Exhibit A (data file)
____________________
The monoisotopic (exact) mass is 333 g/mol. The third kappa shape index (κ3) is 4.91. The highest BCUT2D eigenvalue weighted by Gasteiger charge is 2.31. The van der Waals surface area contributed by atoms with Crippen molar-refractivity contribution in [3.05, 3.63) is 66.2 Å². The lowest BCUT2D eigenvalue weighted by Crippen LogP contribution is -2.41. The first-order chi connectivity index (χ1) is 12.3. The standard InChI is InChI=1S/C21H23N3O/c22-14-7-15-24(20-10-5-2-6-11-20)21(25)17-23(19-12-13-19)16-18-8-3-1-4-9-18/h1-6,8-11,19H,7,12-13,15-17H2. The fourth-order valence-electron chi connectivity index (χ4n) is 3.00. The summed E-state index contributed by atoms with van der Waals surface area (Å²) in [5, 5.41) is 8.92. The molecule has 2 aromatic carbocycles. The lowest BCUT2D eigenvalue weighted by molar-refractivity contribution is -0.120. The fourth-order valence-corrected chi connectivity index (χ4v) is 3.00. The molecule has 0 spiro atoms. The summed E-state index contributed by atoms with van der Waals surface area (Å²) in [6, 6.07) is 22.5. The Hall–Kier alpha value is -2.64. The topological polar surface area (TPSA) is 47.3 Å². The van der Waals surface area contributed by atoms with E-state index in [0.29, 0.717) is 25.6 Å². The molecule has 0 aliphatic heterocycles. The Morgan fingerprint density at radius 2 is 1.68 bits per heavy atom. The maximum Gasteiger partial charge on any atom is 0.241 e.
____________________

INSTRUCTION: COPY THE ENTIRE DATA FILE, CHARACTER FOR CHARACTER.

The monoisotopic (exact) mass is 333 g/mol. The third kappa shape index (κ3) is 4.91. The highest BCUT2D eigenvalue weighted by Gasteiger charge is 2.31. The van der Waals surface area contributed by atoms with Crippen molar-refractivity contribution in [3.05, 3.63) is 66.2 Å². The lowest BCUT2D eigenvalue weighted by Crippen LogP contribution is -2.41. The first-order chi connectivity index (χ1) is 12.3. The standard InChI is InChI=1S/C21H23N3O/c22-14-7-15-24(20-10-5-2-6-11-20)21(25)17-23(19-12-13-19)16-18-8-3-1-4-9-18/h1-6,8-11,19H,7,12-13,15-17H2. The fourth-order valence-electron chi connectivity index (χ4n) is 3.00. The summed E-state index contributed by atoms with van der Waals surface area (Å²) in [5, 5.41) is 8.92. The molecule has 2 aromatic carbocycles. The lowest BCUT2D eigenvalue weighted by molar-refractivity contribution is -0.120. The fourth-order valence-corrected chi connectivity index (χ4v) is 3.00. The molecule has 0 spiro atoms. The summed E-state index contributed by atoms with van der Waals surface area (Å²) in [6, 6.07) is 22.5. The Hall–Kier alpha value is -2.64. The topological polar surface area (TPSA) is 47.3 Å². The van der Waals surface area contributed by atoms with E-state index in [0.29, 0.717) is 25.6 Å². The molecule has 0 aliphatic heterocycles. The Morgan fingerprint density at radius 2 is 1.68 bits per heavy atom. The maximum Gasteiger partial charge on any atom is 0.241 e.